March 7 marks 15 years since the death of Robert Hart, probably the foremost pioneer of Forest Gardening in the cool temperate UK. To me Robert was a true 20th Century hero, whose contribution to our sense of possibility far, far outstripped the sad, small values my generation have been encouraged to see as aspirational. I’m proud to have met him, and hope that I can do the best I can to carry forward the vision that he had of productive city forests and edible landscapes replacing the grey concrete jungles and factory farmed ‘countrysides’ in which so many of us exist. Inspired by the example of Robert, and more recently the work of Martin Crawford of the Agroforestry Research Trust and others who have learned lessons from both Robert’s successes as well as those things that did not work so well, forest gardening has now become an international movement. Literally thousands have been created in community spaces, private gardens and school grounds both in the UK and around the world.
This is an article I wrote following a visit to Robert’s forest garden at Wenlock Edge in 1997, three years before his death in 2000, together with some photos from the visit. It was originally published in issue 2 of Growing Green International, the magazine of the Vegan Organic Network.
Following the Permaculture Design Course run by ‘Naturewise’ in the Spring 1997, a group of graduates decided to visit what has been described as possibly the only fully developed working Permaculture site in the UK, Robert Hart’s Forest Garden. Situated at Wenlock Edge on the Welsh borders, Robert began the project over thirty years ago with the intention of providing a healthy and therapuetic environment for himself and his brother Lacon, born with severe learning disabilities. Starting as relatively conventional smallholders, Robert soon discovered that maintaining large annual vegetable beds, rearing livestock and taking care of an orchard were tasks beyond their strength. However, he also observed that a small bed of perennial vegetables and herbs they had planted up was looking after itself with little or no intervention. Furthermore, these plants provided interesting and unusual additions to the diet, as well as seeming to promote health and vigour in both body and mind.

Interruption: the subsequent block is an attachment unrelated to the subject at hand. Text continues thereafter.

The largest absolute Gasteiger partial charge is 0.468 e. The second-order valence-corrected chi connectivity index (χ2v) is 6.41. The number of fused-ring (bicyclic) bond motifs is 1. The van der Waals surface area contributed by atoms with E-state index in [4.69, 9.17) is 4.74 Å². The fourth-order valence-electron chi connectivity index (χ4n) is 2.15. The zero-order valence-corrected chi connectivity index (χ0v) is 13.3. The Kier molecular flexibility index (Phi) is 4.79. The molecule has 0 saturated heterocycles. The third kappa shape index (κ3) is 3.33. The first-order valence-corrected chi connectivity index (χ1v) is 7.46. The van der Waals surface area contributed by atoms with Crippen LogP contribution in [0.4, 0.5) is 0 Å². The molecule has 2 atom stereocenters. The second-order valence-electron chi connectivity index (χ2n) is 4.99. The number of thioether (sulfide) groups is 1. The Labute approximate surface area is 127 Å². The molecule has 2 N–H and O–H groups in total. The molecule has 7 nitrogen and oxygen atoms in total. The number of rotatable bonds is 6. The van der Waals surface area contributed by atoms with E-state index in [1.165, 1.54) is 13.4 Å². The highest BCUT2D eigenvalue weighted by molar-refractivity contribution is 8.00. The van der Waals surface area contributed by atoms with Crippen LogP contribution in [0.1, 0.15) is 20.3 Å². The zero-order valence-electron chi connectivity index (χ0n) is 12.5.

Noting the maxim of Hippocrates to “make food your medicine and medicine your food”, Robert adopted a vegan, 90% raw food diet. He also began to examine the interactions and relationships that take place between plants in natural systems, particularly in woodland, the climax eco-system of a cool temperate region such as the British Isles. This led him to evolve the concept of the ‘Forest Garden’: Based on the observation that the natural forest can be divided into distinct layers or ‘storeys’, he developed an existing small orchard of apples and pears into an edible landscape consisting of seven dimensions;
I) A ‘canopy’ layer consisting of the original mature fruit trees.
2) A ‘low-tree’ layer of smaller nut and fruit trees on dwarfing root stocks.
3) A ‘shrub layer’ of fruit bushes such as currants and berries.
4) A ‘herbaceous layer’ of perennial vegetables and herbs.
5) A ‘ground cover’ layer of edible plants that spread horizontally.